Yesterday, I had a three mile run scheduled, but I also had some unscheduled insomnia the night before. Sleeplessness shows up from time to time and does it’s best to wreck my plans for productivity. I’ve learned many tricks that help: yoga, essential oils, good nutrition, and supplements. Still, I have off days of little to no sleep.

Progress not perfection.

Instead of a run, I slept late. Then, I took my son to the aquarium, where we met our aunt, uncle, and cousins. We ate lunch at the cafe instead of at home as planned and ended with ice cream.

It’s been some time since we’ve seen this part of our family and it was fun to catch up while exploring. I absolutely loved this day and the time spent with my sweet boy and our family.

It was a treat.

Guilt lingered in the background to be sure it wasn’t left out, and pestered this morning as the sun came up.

And today, I’m back on schedule and headed out for a run. I intend to eat better too- again.

I wonder if guilt is what gets me back on track? I also wonder if grace could be a better more kind and edifying encourager?

Off to pound that out. Wishing you a day filled with guilt-free joy!

Running Lessons: A snake…

Remember the snake fear that came to mind at my 5:00 am alarm last week? Well, that became a reality during yesterday’s 5-mile long run. So in defense of the psychological immune system, it does know things. However, the moral of this story up front is, I survived.

Snakes are a real possibility when you run on a trail in North Texas. This one was of the rat snake variety (according to a biker who passed it when we did) and was long enough to stretch the width of our paved trail.

It was harmless.

Still, I think I stopped breathing for a minute or two following the sighting. Which, in my defense, could have been deadly.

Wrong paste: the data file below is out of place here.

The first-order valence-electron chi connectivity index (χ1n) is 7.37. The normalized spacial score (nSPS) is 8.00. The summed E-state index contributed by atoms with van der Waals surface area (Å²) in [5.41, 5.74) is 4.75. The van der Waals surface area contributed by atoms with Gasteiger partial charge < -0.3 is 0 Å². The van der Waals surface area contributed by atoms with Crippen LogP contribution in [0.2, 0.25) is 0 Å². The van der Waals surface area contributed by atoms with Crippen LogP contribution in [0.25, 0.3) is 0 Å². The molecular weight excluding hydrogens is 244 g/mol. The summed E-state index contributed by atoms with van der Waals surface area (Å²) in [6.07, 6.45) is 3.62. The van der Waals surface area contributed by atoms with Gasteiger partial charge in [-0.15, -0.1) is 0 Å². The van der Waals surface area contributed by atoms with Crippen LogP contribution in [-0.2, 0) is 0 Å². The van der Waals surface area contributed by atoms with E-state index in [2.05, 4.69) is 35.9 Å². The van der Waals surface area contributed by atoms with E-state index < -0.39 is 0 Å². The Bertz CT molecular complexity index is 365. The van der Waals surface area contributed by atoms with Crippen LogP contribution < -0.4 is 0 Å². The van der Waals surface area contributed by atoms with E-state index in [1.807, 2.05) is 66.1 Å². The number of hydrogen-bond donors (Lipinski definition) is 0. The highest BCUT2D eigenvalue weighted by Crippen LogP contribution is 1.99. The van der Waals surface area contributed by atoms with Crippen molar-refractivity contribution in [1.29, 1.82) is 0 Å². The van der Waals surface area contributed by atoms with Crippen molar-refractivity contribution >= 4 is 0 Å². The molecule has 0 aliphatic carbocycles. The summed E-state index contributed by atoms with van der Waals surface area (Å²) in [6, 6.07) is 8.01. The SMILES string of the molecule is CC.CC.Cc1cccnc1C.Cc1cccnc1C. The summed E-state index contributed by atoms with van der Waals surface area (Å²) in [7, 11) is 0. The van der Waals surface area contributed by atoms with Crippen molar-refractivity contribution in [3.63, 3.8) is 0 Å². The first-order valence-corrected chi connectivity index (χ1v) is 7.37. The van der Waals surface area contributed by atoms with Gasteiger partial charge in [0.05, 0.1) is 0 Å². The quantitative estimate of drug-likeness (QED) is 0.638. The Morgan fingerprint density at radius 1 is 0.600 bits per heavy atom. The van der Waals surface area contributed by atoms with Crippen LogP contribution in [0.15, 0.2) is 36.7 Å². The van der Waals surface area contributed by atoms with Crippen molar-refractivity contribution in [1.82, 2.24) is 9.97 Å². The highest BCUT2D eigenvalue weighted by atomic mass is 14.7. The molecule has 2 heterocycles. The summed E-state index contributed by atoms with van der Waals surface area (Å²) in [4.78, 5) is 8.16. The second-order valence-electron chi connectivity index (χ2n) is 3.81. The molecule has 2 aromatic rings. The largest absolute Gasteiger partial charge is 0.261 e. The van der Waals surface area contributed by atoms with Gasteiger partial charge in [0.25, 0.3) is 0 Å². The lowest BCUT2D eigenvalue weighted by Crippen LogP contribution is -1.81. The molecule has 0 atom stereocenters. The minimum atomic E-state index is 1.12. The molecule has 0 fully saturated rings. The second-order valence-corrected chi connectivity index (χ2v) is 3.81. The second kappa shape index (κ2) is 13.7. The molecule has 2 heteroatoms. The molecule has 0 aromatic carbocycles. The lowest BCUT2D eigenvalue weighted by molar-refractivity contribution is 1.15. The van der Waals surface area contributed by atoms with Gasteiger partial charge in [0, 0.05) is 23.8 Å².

But, it was not.

One of my big fears came to be yesterday and it wasn’t that bad. As I finished my run, with improved pace time, I couldn’t help but think about how this relates to most of the fears that have held me back in life. Maybe you too?

I literally have the word Courage tattooed on my arm and have spent the last several years perfecting the art of “doing it scared”.

I took my first yoga class, because I heard it could be helpful in practicing bravery. (It is!) I discovered essential oils to help support my emotions and overcome other fears. Hiking has become an effort in intentional adventure and running has helped tremendously too.

As a therapist and coach, I work with others to help them overcome the scary and live a life they love. As a student, I study resilience and the power of mind. I guess you could say I’ve learned to leverage this challenge of mine and use it to add value to my life and that of others.

What I continue to discover is that fear is indeed a liar or an exaggerator at best. Rotten things do happen but most of the time they don’t. Leaning into difficult experiences builds strength for that which lies ahead.

Running trails and life have unexpected challenges, but I wonder, if we don’t take those trails, how can we truly know our fullest potential? I still hesitate. I will probably always need to breathe through scary moments. It’s my wiring, but it is no longer my cage.

Today, my challenge was a friendly snake, and I’m happy to report I lived to write about it.

What would you do today if you knew you would succeed? I say go for it! I can’t wait to hear about your success.

Be well,

Franchesca